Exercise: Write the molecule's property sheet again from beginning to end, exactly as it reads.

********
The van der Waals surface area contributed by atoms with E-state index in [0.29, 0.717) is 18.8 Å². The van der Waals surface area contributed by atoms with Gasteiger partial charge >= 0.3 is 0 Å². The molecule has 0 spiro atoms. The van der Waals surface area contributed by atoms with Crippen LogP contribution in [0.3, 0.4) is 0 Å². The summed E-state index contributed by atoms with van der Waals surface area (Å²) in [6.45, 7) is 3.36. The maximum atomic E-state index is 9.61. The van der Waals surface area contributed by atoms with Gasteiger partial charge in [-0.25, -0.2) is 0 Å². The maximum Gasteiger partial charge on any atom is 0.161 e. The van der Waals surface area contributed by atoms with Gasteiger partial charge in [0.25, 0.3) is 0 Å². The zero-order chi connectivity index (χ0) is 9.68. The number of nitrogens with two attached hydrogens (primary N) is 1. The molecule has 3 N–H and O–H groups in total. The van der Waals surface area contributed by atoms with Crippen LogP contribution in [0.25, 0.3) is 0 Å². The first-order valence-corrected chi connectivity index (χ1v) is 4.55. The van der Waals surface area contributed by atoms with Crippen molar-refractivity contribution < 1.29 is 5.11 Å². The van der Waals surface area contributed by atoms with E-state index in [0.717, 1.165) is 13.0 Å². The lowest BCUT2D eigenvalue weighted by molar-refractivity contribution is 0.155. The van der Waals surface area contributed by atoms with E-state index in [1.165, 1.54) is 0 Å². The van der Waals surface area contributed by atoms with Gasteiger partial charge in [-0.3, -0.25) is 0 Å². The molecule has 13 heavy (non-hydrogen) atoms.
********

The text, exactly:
The van der Waals surface area contributed by atoms with E-state index in [0.29, 0.717) is 18.8 Å². The van der Waals surface area contributed by atoms with Gasteiger partial charge >= 0.3 is 0 Å². The molecule has 0 spiro atoms. The van der Waals surface area contributed by atoms with Crippen LogP contribution in [0.3, 0.4) is 0 Å². The summed E-state index contributed by atoms with van der Waals surface area (Å²) in [6.45, 7) is 3.36. The maximum atomic E-state index is 9.61. The van der Waals surface area contributed by atoms with Gasteiger partial charge in [-0.25, -0.2) is 0 Å². The maximum Gasteiger partial charge on any atom is 0.161 e. The van der Waals surface area contributed by atoms with Gasteiger partial charge in [0.25, 0.3) is 0 Å². The zero-order chi connectivity index (χ0) is 9.68. The number of nitrogens with two attached hydrogens (primary N) is 1. The molecule has 3 N–H and O–H groups in total. The van der Waals surface area contributed by atoms with Crippen LogP contribution in [0.25, 0.3) is 0 Å². The first-order valence-corrected chi connectivity index (χ1v) is 4.55. The van der Waals surface area contributed by atoms with Crippen molar-refractivity contribution < 1.29 is 5.11 Å². The van der Waals surface area contributed by atoms with E-state index in [0.717, 1.165) is 13.0 Å². The lowest BCUT2D eigenvalue weighted by molar-refractivity contribution is 0.155. The van der Waals surface area contributed by atoms with E-state index in [1.165, 1.54) is 0 Å². The van der Waals surface area contributed by atoms with Gasteiger partial charge in [-0.3, -0.25) is 0 Å². The molecule has 13 heavy (non-hydrogen) atoms.